The heart and soul of mime
JUST a man, an empty stage, no words, and two hours of magic. With his white make-up, the mime skills that he has made classical, and his presence, Marcel Marceau put the noise back into silence, the fullness into emptiness.
His act was born in 1946, yet it is timeless; Marceau is 76 years old yet the act is ageless.
His stage contained nothing but himself, a hat, and a box. Yet I frequently had to shake myself to remember that it was empty - for the space he constructed for us in our imagination was richly packed with pictures.
A line of medieval paupers scuffling for attention and bread from a sanctimonious priest - and the locked room behind where that same priest not only stuffed his fat face with food, but dreamed of feasting on more food.
Or switch to a porcelain shop packed with shelves, Marceau the salesman. He pulled out a telescope to see the little bowl, so high up, that the customer wanted to see. And then with a little totter, and a crunch of his body, he was wavering around precariously on a 15-metre ladder, straining to hear what the customer was shouting up to him.
And we, the packed audience, ranging in ages from four to 84, were all seeing it in our heads, and laughing.
That Marceau managed to maintain the sense of theatre throughout the long performance was a triumph. That excited settling down of the audience before a theatre performance was dampened by a French-accented voice, speaking in English to the largely Cantonese audience, reading the names of the titles in a dull voice.
The Tsuen Wan policy of late audience admissions was also deeply distracting - people were led in at all times over the first 40 minutes, scuffling and scrunching plastic bags. They also forgot to give an announcement about the use of mobile phones.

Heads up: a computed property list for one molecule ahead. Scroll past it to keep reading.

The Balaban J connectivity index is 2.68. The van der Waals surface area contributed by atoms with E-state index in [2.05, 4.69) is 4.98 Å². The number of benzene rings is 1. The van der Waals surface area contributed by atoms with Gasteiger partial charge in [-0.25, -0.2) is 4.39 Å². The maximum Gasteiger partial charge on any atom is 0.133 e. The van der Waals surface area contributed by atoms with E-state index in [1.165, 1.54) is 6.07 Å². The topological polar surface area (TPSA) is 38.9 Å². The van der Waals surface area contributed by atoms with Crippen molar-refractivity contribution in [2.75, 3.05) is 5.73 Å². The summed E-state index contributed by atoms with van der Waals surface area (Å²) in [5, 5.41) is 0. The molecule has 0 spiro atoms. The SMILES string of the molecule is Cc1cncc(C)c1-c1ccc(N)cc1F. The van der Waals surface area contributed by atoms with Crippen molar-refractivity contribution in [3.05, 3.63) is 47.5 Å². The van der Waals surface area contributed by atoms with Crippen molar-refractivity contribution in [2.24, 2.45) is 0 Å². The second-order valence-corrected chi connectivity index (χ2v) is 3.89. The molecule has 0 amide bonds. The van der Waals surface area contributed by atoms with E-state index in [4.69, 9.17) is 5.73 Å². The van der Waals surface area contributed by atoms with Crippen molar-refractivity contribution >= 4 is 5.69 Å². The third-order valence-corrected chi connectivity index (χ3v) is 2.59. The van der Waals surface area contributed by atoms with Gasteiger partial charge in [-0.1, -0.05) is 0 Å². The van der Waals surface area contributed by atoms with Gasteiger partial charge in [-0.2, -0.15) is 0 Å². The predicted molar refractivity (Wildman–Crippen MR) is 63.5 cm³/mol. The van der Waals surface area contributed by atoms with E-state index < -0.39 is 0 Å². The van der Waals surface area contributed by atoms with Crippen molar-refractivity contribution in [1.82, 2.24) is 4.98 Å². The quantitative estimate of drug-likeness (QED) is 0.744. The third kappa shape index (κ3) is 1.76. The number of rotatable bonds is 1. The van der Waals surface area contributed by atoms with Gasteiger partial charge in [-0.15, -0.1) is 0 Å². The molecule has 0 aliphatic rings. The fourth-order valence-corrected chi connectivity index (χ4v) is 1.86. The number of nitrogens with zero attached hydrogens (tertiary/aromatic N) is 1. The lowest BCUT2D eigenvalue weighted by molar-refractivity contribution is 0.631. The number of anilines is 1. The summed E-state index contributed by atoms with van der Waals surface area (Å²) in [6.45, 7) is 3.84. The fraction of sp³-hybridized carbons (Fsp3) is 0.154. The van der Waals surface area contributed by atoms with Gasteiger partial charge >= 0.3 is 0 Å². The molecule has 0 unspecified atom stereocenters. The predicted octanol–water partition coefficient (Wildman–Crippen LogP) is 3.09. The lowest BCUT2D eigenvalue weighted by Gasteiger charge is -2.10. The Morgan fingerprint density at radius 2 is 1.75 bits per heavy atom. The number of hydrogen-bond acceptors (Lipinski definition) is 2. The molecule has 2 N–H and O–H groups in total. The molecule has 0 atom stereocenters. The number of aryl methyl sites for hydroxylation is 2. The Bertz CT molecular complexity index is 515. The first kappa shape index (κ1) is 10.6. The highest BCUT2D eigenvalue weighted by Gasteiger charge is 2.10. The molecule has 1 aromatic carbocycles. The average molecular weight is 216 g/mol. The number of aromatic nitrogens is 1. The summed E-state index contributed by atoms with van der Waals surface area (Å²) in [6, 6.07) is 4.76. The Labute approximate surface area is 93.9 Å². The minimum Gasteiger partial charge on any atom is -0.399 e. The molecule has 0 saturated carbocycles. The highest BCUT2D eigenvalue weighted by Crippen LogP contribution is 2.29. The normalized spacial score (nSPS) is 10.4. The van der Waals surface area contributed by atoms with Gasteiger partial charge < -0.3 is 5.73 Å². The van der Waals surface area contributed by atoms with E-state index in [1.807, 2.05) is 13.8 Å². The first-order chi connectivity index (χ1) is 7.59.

Marceau's is a style that myriad mimes, as well as more modern characters like Mr Bean, have picked up and mimed their way out of a cardboard box with. But what is surprising when watching Marceau himself is how nothing is overdone: a champagne bottle is opened casually, and humour comes not from objects going out of control, but from someone getting into a real - or surreal - situation that becomes too much for them.
Most of the acts were straightforwardly funny - based on the seven deadly sins, or the adventures of Marceau's famously top-hat wearing character Bip. But the most moving piece showed a mask maker, trying on his masks. It was just a gentle and technical demonstration of a mime artist's skills until the moment the Happy Mask got stuck. This showed why Marceau is still said to be the greatest mime in the world. He showed the desperation of having to put a happy face on an unhappy and frightened body.
The audience gave him a loud and rousing cheer at the end of the night. He threw us an unreal flower.
Marcel Marceau, Le French May Tsuen Wan Town Hall